Where possible, try carpooling for daily commutes to work, school-run etc.
Migrate to electric driving, in particular, zero-tailpipe emission BEVs.
If driving a PHEV, keep the onboard EV battery charged and drive on ‘electric mode’ as often as possible.
Use green energy for powering your home. We encourage installing on-site solar of wind generation (for both residential and business buildings).
For those that cannot install on-site renewable energy generation, source power from your home via a green energy supplier.
For those using internal combustion engine (ICE) vehicles, do not leave the vehicle idling. Turn off the engine if the vehicle is stationary.

While e-zoomed uses reasonable efforts to provide accurate and up-to-date information, some of the information provided is gathered from third parties and has not been independently verified by e-zoomed. While the information from the third party sources is believed to be reliable, no warranty, express or implied, is made by e-zoomed regarding the accuracy, adequacy, completeness, legality, reliability or usefulness of any information. This disclaimer applies to both isolated and aggregate uses of this information.

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Ashvin Suri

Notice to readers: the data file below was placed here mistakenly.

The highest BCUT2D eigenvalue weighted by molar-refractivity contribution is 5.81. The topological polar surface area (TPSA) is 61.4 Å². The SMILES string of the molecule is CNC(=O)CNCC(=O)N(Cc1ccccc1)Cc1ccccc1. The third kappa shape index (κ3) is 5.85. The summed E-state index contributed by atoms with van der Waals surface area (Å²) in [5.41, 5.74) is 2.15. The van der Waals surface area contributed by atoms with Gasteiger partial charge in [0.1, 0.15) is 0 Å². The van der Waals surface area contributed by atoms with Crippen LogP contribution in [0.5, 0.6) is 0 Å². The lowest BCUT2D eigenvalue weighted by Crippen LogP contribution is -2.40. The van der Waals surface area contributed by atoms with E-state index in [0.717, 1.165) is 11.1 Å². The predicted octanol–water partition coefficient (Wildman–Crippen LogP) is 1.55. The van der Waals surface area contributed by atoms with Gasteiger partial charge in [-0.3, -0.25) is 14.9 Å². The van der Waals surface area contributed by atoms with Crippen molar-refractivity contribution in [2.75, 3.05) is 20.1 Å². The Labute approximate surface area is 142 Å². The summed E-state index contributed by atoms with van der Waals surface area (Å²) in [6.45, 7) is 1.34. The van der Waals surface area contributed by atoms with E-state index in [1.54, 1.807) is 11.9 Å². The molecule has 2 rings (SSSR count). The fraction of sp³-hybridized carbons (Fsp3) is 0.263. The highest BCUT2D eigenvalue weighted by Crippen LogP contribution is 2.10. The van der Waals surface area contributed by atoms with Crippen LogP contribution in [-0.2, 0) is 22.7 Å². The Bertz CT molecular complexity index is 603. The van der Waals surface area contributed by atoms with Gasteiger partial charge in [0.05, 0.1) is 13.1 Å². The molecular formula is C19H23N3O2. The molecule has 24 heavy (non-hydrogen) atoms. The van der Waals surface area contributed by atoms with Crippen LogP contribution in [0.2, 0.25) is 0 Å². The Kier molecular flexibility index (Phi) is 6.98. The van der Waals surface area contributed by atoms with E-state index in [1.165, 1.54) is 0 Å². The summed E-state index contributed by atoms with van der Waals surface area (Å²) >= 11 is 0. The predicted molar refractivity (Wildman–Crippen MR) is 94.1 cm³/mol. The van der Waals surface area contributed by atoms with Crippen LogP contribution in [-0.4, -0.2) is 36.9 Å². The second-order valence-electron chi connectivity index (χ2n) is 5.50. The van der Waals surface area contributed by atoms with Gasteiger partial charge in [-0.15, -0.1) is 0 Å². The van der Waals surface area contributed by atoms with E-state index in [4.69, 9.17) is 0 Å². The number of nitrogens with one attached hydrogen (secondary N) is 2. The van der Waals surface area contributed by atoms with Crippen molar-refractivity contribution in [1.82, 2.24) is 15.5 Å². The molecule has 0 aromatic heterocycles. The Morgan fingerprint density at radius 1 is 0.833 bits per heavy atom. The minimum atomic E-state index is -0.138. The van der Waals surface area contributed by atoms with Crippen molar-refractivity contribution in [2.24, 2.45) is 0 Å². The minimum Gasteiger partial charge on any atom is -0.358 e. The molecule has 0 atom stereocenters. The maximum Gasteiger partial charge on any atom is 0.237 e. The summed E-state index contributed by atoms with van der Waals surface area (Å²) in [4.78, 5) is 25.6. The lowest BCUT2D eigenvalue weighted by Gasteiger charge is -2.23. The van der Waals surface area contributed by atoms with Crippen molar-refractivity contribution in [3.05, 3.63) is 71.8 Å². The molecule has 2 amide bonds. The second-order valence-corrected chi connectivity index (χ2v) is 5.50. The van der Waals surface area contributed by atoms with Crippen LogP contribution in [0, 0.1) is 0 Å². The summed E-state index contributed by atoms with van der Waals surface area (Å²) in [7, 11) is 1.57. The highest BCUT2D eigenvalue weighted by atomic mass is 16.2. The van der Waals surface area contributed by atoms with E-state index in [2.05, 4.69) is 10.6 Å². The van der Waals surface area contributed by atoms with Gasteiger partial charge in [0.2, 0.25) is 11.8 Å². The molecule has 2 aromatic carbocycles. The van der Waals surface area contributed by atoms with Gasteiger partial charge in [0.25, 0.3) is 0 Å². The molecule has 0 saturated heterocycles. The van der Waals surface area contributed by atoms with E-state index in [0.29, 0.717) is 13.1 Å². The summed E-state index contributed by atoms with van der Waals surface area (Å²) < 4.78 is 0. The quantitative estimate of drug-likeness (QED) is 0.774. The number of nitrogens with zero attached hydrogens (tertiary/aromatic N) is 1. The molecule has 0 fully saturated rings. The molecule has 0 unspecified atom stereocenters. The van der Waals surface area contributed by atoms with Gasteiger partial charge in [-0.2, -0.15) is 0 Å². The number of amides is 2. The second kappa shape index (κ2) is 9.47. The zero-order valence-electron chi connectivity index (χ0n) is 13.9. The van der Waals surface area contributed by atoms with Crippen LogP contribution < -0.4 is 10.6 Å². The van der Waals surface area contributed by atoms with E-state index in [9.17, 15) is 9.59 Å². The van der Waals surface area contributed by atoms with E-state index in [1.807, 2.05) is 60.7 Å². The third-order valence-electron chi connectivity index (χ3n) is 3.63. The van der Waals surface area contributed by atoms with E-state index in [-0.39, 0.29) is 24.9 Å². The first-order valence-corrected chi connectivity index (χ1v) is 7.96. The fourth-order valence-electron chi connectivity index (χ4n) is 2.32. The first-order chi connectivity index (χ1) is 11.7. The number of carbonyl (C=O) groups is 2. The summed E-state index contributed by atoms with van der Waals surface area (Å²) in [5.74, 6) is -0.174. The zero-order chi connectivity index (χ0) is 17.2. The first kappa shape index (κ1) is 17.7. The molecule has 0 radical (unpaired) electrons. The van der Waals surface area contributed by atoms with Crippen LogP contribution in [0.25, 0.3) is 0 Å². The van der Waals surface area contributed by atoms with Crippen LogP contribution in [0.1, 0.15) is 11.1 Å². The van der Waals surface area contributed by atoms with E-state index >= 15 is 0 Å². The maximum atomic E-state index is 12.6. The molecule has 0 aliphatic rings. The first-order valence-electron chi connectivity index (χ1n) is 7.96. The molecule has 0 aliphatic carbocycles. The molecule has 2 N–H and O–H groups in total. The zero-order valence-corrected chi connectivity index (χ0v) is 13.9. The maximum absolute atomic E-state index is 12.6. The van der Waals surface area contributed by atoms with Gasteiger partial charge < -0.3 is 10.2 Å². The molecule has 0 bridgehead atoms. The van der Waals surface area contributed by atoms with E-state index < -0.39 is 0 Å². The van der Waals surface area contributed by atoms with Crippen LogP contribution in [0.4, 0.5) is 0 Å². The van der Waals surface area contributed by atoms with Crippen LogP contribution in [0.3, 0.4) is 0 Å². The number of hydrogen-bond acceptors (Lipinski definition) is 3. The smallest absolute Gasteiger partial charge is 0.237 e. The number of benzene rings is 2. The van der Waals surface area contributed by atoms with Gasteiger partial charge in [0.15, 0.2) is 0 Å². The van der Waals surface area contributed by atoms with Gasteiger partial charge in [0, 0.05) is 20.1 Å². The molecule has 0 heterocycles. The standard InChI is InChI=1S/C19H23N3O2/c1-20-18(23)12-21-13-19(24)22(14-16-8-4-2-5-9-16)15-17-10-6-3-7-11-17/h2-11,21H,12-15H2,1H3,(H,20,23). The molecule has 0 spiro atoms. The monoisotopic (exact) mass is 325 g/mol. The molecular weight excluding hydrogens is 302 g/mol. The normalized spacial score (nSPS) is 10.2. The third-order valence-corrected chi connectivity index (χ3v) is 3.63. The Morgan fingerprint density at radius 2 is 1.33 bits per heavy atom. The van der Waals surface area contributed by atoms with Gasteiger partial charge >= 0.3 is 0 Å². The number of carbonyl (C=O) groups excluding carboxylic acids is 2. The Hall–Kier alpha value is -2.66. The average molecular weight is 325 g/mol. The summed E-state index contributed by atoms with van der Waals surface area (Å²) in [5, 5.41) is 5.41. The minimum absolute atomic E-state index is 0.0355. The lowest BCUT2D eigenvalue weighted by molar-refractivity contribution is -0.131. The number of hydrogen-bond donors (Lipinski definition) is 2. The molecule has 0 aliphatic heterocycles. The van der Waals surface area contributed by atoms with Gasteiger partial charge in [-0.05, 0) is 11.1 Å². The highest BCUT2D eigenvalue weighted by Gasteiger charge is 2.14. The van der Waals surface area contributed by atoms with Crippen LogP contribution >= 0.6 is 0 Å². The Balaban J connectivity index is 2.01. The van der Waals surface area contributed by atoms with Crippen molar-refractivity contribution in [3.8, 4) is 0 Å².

Ashvin has been involved with the renewables, energy efficiency and infrastructure sectors since 2006. He is passionate about the transition to a low-carbon economy and electric transportation. Ashvin commenced his career in 1994, working with US investment banks in New York. Post his MBA from the London Business School (1996-1998), he continued to work in investment banking at Flemings (London) and JPMorgan (London). His roles included corporate finance advisory, M&A and capital raising. He has been involved across diverse industry sectors, to include engineering, aerospace, oil & gas, airports and automotive across Asia and Europe. In 2010, he co-founded a solar development platform, for large scale ground and roof solar projects to include, the UK, Italy, Germany and France. He has also advised on various renewable energy (wind and solar) utility scale projects working with global institutional investors and independent power producers (IPP’s) in the renewable energy sector. He has also advised in key international markets like India, to include advising large-scale industrial and automotive group in India. Ashvin has also advised Indian Energy, an IPP backed by Guggenheim (a US$ 165 billion fund). He has also advised a US$ 2 billion, Singapore based group. Ashvin has also worked in the real estate and infrastructure sector, to including working with the Matrix Group (a US$ 4 billion property group in the UK) to launch one of the first few institutional real estate funds for the Indian real estate market. The fund was successfully launched with significant institutional support from the UK/ European markets. He has also advised on water infrastructure, to include advising a Swedish clean technology company in the water sector. He has also been involved with a number of early stage ventures.